Alice is not an especially difficult game, but there are some tricky parts to it. This walkthrugh (of sorts) should help you over the rough spots. When playing the game, it helps to talk as much to people as possible, although there is usually one way of talking to them (coax, argue, etc) that will produce the best results. It's also fun to read the various signs along the way; some are just funny, but many contain useful clues. Don't be afraid to explore all the doorways; just save the game first. Some will not lead you anywhere important, but may contain clues needed to finishing the game. Always pick up objects that are takeable; they will be useful somewhere along the line. Before going down the Rabbit Hole, it is important to obtain the tin of comfits from Alice's sister, as well as the parasol from the Reverend Dodgson.
You can coax the sister to give you the candy, and argue with thegood reverend for the umbrella. The White Rabbit can be teased to give you the answer to the Caterpiller's riddle. Then it's down the Rabbit Hole! This part is pretty simple, you just keep going down most of the time. You can actually skip the singing mouse (he wants the marmalade from the pantry), since his song isn't used anywhere in the game. When you reach the Chesire Cat (my favorite character) sitting on the rock, you'll note a door off to the right. You can't reach it now, but you'll be coming back this way later, so just keep on going down. Eventually you will come to bottom, and reach a room with cakes.
The cakes make you taller, and elixirs make you smaller. First jump to the cakes and get all of them. Then go back down, over to the next room, and jump up four blocks. Eat a cake, jump over (parasol open) to the ladder and climb up. Get all the elixirs, then return down and to the cake room. Just left of the doorway there is a tiny door. Eat two elixirs, and you can enter it. You are now in the upper room. Eat a cake, jump over to the table, and get the cake and elixir there, then jump over to the rope. Don't climb the rope, instead walk off the left edge and open the parasol. You'll float down to the table with the key. Take the key, jump off, and return to the ladder room. Go up the stairs to the small door, eat an elixir, and pass through.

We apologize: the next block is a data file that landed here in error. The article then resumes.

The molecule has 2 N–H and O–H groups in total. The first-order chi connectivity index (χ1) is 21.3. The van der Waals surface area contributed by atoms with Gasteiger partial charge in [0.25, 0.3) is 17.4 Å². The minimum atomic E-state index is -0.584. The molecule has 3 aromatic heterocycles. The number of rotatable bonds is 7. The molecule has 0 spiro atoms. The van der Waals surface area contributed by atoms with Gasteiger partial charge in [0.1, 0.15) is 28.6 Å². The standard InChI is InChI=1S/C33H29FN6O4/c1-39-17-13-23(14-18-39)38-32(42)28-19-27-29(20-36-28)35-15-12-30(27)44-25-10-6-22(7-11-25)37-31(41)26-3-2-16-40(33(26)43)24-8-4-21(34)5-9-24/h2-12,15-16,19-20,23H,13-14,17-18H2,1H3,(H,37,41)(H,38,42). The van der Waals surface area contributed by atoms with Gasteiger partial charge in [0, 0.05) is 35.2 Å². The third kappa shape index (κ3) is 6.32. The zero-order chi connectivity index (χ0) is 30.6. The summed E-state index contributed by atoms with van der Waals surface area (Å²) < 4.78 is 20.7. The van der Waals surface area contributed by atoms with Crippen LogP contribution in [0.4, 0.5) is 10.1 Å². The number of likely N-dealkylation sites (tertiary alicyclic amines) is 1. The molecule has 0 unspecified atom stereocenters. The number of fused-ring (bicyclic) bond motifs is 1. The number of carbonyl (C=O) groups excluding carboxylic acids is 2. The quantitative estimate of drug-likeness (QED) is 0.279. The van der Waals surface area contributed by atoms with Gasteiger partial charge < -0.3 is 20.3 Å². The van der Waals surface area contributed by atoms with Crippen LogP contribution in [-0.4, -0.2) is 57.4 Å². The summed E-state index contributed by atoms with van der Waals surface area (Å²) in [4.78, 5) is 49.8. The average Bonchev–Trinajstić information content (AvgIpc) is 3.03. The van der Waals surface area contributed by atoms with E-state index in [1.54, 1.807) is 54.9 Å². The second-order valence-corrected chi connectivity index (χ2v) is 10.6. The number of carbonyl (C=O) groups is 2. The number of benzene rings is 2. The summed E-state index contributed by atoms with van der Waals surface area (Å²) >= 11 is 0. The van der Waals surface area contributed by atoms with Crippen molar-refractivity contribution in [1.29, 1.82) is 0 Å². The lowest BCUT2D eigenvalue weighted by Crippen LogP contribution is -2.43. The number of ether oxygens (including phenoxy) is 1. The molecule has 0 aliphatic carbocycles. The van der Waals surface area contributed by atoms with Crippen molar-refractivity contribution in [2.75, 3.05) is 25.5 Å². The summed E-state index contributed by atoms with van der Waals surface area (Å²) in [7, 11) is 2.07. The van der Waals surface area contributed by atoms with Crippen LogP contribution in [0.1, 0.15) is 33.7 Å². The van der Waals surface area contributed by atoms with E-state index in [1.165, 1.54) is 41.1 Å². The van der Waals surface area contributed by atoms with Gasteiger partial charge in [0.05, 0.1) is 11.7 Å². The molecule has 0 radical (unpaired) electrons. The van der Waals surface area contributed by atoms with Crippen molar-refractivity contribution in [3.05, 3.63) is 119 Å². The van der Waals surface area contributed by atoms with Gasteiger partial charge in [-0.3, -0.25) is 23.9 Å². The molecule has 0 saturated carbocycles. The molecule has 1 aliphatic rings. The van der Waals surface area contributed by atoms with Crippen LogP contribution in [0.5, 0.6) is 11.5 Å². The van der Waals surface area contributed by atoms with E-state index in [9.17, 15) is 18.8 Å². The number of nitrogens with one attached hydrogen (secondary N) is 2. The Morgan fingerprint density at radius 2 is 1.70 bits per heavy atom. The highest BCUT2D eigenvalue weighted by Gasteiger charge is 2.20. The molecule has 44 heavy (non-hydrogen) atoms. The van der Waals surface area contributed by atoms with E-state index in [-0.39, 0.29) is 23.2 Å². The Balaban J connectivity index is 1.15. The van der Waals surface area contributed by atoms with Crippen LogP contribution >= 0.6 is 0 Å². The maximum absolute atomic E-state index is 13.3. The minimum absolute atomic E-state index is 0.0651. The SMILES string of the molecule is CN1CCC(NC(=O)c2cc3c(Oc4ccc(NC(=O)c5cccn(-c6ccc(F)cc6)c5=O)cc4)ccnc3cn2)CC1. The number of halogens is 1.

You're now above the Pool of Tears. Enjoy another cake, then jump in and swim awhile. You can pass by the second Rabbit Hole; the seashell in there isn't all that important (but, you can get it if you like). Keep swimming, and you will reach the beach, and you are now in Wonderland proper. Ok, so now you're on the beach with the Dodo. He has an important item, which you can obtain by giving him the tin of comfits. Once you have thestick, keep moving to the right. The second Alice is not all that important, but talking to her will give you some extra information. Continue on up the hill, where the White Rabbit show up again. He'll mistake you for his maid, Mary Ann. Don't worry about it. Tease him, and he'll drop his fan and vanish.
Get that and keep going to the house. Once inside, go to the door on the right and enter it, then go up the stairs. Mary Ann isn't all that important, but you can talk to her until she disappears. Then go enter the doorway. This takes you to a new room, where there is a fireplace. Go thru there, and just follow it along. Eventually you'll find the Mad Hatter's missing teacup. Take that, and continue on and out of the fireplace. Now you're back downstairs again. That's all you need here, so leave the house, and move along to the right. When you come to the swing, climb up and get all three teapots. After that, continue to the right. The puppy will get in your way, but leaves when you offer him the stick (talking will do no good, so don't even bother trying).
Weiter mit: Komplettlösung Alice in Wonderland: Seite 2
Übersicht: alle Komplettlösungen
Die Liebe. Ein wohl allgegenwärtiges Thema im Leben vieler Menschen, ob jung oder alt. Sie kann wunderschön, (...) mehr
Wie einer Mitteilung von Arc System Works zu entnehmen ist, arbeitet das Entwicklerstudio derzeit an einem ungewöh (...) mehr